Maybe it's that House of Cards isn't back on until March 4 and we are all just looking for something to amuse ourselves with, but there is an excellent chance that by now, you have likely read about and taken sides over the college graduate who told the world how she can't afford to live on what her job at Yelp pays her. Just to catch you up:
In response to that, a 29-year-old named Stefanie blogged and called Talia "entitled" and suggested that Talia do what she herself had to do when she was a mere child of 25 and was out of work: She humbled herself as a restaurant hostess and eventually was promoted to bartender. And if that in itself wasn't sufficiently mortifying, Stefanie noted that she actually had to, on occasion, serve her old high school classmates -- all of whom had better jobs than she. She did qualify though that she thought they probably were lying about those jobs and besides, she thinks that a lot of them are really depressed and have coke problems.
And then yesterday came a 36-year-old named Sara who chided Stefanie for her cold-hearted indifference to Talia's suffering, her unawareness of Talia's lack of a support network, and her blindness to Talia's student debt and maxed out credit cards. Talia isn't the entitled one, wrote Sara; it's Stefanie, who likely used a family connection to get the hostessing job in the first place. Take that!
I would like to cut to the chase before some 45-year-old jumps in here with even more enlightened wisdom to share with the world.
So here goes (in the style of the aforementioned posts):
My name is Ann. I’m actually much much older than all of you. I just turned the big 6-6 a few weeks ago. Just last month, I sat on a hard bench at the Social Security office, waiting for my number to be called. Yes, numbers. Just like in the delicatessen. It was humiliating. Plus if you left your bench to go to the bathroom, you would not only lose your seat but you would have to go through the security checkpoint all over again. In order to get the money that I have paid earnestly into Social Security for lo these many decades, I had to be pat down, have a wand put between my legs (and dangerously close to my hooch), and hold my pee for more than three hours. Humiliating, I tell you, humiliating.
But here I am, fully registered and waiting for my checks to arrive. I have survived my 20s, 30s, 40s, 50s and half my 60s with some grace and a lot of humility -- not to mention having acquired the knowledge of how to use an apostrophe correctly. (Ladies, it is 20s, not 20's.)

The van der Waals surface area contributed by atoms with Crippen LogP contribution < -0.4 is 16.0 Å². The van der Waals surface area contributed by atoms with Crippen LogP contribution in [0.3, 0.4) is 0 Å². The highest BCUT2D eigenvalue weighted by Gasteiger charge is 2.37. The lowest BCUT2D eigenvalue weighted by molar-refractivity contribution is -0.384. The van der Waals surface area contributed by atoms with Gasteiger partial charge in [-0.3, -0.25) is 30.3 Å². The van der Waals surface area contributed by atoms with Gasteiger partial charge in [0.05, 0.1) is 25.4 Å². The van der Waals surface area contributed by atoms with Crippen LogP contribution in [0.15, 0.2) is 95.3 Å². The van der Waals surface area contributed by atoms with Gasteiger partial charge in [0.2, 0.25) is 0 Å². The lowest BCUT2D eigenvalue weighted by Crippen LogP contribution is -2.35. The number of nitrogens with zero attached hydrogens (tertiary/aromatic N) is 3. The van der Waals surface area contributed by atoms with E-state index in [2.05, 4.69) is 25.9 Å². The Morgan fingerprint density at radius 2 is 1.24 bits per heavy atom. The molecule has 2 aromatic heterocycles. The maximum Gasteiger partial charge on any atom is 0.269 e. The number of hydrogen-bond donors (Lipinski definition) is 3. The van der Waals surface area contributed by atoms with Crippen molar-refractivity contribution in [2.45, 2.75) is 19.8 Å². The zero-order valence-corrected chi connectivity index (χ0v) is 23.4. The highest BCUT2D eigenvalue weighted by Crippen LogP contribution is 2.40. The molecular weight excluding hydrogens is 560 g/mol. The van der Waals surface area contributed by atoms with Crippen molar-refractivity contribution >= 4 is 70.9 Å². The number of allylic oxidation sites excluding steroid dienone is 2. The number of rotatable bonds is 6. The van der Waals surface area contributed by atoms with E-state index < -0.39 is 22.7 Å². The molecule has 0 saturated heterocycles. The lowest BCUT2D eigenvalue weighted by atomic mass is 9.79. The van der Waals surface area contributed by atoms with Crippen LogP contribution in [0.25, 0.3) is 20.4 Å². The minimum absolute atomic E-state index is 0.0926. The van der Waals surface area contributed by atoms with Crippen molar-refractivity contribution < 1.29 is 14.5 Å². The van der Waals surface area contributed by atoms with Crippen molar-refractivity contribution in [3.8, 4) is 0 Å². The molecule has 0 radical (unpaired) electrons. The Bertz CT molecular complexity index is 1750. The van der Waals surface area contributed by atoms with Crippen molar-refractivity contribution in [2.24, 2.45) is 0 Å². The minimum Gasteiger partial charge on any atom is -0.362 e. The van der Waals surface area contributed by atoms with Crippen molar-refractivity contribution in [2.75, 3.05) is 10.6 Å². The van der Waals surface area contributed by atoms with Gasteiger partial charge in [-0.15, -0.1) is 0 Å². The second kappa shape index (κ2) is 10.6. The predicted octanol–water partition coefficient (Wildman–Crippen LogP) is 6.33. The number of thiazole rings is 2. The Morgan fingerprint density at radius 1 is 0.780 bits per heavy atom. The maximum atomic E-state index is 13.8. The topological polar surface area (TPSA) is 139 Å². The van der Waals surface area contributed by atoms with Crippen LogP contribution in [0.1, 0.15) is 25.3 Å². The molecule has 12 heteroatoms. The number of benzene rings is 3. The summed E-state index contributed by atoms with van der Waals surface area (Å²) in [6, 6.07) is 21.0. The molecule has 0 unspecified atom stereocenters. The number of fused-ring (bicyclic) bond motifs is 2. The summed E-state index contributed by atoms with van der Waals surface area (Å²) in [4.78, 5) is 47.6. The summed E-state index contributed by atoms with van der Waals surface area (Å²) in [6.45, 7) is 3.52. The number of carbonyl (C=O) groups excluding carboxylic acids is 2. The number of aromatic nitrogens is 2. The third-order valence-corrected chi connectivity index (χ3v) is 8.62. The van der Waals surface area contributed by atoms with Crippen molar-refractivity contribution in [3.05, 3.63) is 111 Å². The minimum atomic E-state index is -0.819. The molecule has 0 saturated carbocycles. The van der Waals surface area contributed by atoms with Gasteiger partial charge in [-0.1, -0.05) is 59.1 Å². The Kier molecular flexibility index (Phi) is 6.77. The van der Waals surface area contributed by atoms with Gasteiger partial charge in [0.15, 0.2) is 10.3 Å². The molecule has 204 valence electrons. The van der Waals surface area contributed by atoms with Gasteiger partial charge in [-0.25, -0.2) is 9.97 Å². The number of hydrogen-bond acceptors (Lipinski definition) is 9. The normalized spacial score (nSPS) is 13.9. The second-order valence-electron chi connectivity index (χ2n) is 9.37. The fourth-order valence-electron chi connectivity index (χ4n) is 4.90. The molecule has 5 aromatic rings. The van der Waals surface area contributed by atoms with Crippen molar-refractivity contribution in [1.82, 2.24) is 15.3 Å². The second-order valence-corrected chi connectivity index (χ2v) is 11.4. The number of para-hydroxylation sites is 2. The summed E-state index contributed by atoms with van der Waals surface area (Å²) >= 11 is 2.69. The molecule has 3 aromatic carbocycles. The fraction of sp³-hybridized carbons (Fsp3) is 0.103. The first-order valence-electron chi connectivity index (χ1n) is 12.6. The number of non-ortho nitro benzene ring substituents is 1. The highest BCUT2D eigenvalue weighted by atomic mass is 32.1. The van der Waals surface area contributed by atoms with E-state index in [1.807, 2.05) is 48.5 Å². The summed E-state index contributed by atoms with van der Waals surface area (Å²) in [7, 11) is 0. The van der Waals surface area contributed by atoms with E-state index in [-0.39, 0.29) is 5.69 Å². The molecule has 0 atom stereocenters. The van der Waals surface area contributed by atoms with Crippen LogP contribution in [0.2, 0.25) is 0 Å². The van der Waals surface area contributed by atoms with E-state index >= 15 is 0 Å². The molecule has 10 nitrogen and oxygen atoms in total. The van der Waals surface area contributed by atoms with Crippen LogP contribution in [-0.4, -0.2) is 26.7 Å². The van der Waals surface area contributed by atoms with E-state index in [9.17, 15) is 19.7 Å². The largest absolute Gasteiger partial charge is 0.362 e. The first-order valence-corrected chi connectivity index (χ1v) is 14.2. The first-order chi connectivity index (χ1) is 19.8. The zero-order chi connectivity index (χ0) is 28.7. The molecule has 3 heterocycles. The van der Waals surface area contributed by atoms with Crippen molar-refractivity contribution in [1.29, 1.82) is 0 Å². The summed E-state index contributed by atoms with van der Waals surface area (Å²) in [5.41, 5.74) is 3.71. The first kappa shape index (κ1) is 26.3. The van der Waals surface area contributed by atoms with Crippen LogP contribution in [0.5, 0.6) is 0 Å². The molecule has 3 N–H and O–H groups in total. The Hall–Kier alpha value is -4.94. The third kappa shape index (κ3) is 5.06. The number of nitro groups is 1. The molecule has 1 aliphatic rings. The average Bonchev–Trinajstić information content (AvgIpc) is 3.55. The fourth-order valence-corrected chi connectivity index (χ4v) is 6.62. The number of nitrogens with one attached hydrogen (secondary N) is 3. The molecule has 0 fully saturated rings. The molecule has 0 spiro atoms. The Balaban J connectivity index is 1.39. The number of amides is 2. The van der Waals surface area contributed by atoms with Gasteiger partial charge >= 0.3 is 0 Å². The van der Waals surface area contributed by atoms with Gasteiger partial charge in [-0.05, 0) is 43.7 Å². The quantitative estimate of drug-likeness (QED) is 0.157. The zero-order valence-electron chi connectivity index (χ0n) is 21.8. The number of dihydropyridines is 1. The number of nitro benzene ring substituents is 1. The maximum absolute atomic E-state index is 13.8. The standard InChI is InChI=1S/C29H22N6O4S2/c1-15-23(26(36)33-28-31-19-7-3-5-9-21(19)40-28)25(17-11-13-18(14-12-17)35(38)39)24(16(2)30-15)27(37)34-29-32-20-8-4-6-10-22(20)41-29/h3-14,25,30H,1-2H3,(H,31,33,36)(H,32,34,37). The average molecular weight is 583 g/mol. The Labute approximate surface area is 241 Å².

However, because of our multiple-decades difference in age, it seems we are also worlds apart in the concept of work ethic. But somehow, I’m not surprised. Here is my story:
My first job was at Rubin Bros. Drugstore in the Weequahic section of Newark, N.J. I was 14-years-old and worked every Saturday and two or three evenings a week after school from 6 p.m. to 10 p.m. I was assigned to Clare, the 55-year-old "girl" in charge of the cosmetics counter. I learned valuable life lessons from Clare, prime among them: "If you aren't doing what you love, stop doing it." Clare loved selling cosmetics; me, not so much.
And obviously Talia wasn't really loving her job either. In dressing down her CEO, she wrote that she took the job before realizing that she'd have to work in the customer support section for a year before being considered for a move to the media department. Now, some might ask why she didn't know that before she took the job, but I digress. A year is a much longer time when you are 25 than when you are 66.
"A whole year answering calls and talking to customers just for the hope that someday I’d be able to make memes and Twitter jokes about food," she wrote. (Her Twitter handle is Lady Murderface, in case you want to follow her. Me? I want to hear more about the handle first.)
Anyway, Talia did something that Clare would have approved of: She not only stopped doing a job she didn't love, but in the process of getting fired she got a whole lot of attention and hopefully the eye of a media outfit. Sounds like a win-win.
Another lesson I learned from Clare was how important it was to hug the customers who needed it. This was a pharmacy after all and people came in because they were sick or had a sick loved one. Clare and her department thrived because she made everyone feel good. A new lipstick and a shoulder to cry on for the recent widow. Some waterproof mascara for the young mother whose baby was sick, packaged with some baby-care tips of her own. Clare gave understanding. Clare gave hugs. Clare was everyone's support system, even those who didn't know they needed one.
Stefanie offered no hugs. She wears her bartendering humiliations as a badge of honor. She paid her dues, so kudos to her and she should feel nothing but pride about building up her career and putting in the hard labor required to get where she wants to be. But Stefanie might be a happier camper if she gave some hugs sometimes. Talia's story seemed to trigger bad memories for Stefanie and in response, she blasted the younger woman for having a lousy work ethic -- and not bearing the humiliations that she was subjected to.
Which leads us to Sara, who thought Stefanie could have shown a bit more kindness, although she does so in a voice that suggests the kindness train doesn't run in both directions.
To Sara, I share one of Clare's most lasting lessons. "If they come in for Maybelline, you won't talk them into L'Oreal." Sara, you aren't about to change Stefanie's view. She's there for the Maybelline.
I have carried all of Clare's words with me in my heart for the entire span of my work life, which is approximately Talia, Stefanie and Sara's ages combined, give or take a decade or so.
Be at peace, ladies. President Underwood will be back with us soon enough.